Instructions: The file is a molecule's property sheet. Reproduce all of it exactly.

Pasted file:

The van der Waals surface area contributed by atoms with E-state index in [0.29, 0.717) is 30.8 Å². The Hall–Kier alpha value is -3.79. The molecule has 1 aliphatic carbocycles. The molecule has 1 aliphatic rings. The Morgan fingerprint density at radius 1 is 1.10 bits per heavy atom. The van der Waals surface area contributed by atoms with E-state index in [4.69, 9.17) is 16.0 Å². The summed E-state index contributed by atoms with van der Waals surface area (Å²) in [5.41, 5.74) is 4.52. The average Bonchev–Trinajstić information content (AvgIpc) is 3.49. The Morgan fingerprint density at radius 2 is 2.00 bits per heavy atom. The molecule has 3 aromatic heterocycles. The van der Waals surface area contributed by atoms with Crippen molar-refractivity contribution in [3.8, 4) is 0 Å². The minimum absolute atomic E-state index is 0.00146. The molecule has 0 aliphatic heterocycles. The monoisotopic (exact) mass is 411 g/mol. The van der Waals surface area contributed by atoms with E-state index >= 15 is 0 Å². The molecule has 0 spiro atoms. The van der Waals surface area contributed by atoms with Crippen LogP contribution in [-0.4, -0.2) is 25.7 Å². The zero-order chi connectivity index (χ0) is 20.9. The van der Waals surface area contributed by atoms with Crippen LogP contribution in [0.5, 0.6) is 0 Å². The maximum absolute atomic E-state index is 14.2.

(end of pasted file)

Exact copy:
The van der Waals surface area contributed by atoms with E-state index in [0.29, 0.717) is 30.8 Å². The Hall–Kier alpha value is -3.79. The molecule has 1 aliphatic carbocycles. The molecule has 1 aliphatic rings. The Morgan fingerprint density at radius 1 is 1.10 bits per heavy atom. The van der Waals surface area contributed by atoms with E-state index in [4.69, 9.17) is 16.0 Å². The summed E-state index contributed by atoms with van der Waals surface area (Å²) in [5.41, 5.74) is 4.52. The average Bonchev–Trinajstić information content (AvgIpc) is 3.49. The Morgan fingerprint density at radius 2 is 2.00 bits per heavy atom. The molecule has 3 aromatic heterocycles. The van der Waals surface area contributed by atoms with Crippen molar-refractivity contribution in [3.8, 4) is 0 Å². The minimum absolute atomic E-state index is 0.00146. The molecule has 0 aliphatic heterocycles. The monoisotopic (exact) mass is 411 g/mol. The van der Waals surface area contributed by atoms with E-state index >= 15 is 0 Å². The molecule has 0 spiro atoms. The van der Waals surface area contributed by atoms with Crippen LogP contribution in [-0.4, -0.2) is 25.7 Å². The zero-order chi connectivity index (χ0) is 20.9. The van der Waals surface area contributed by atoms with Crippen LogP contribution in [0.5, 0.6) is 0 Å². The maximum absolute atomic E-state index is 14.2.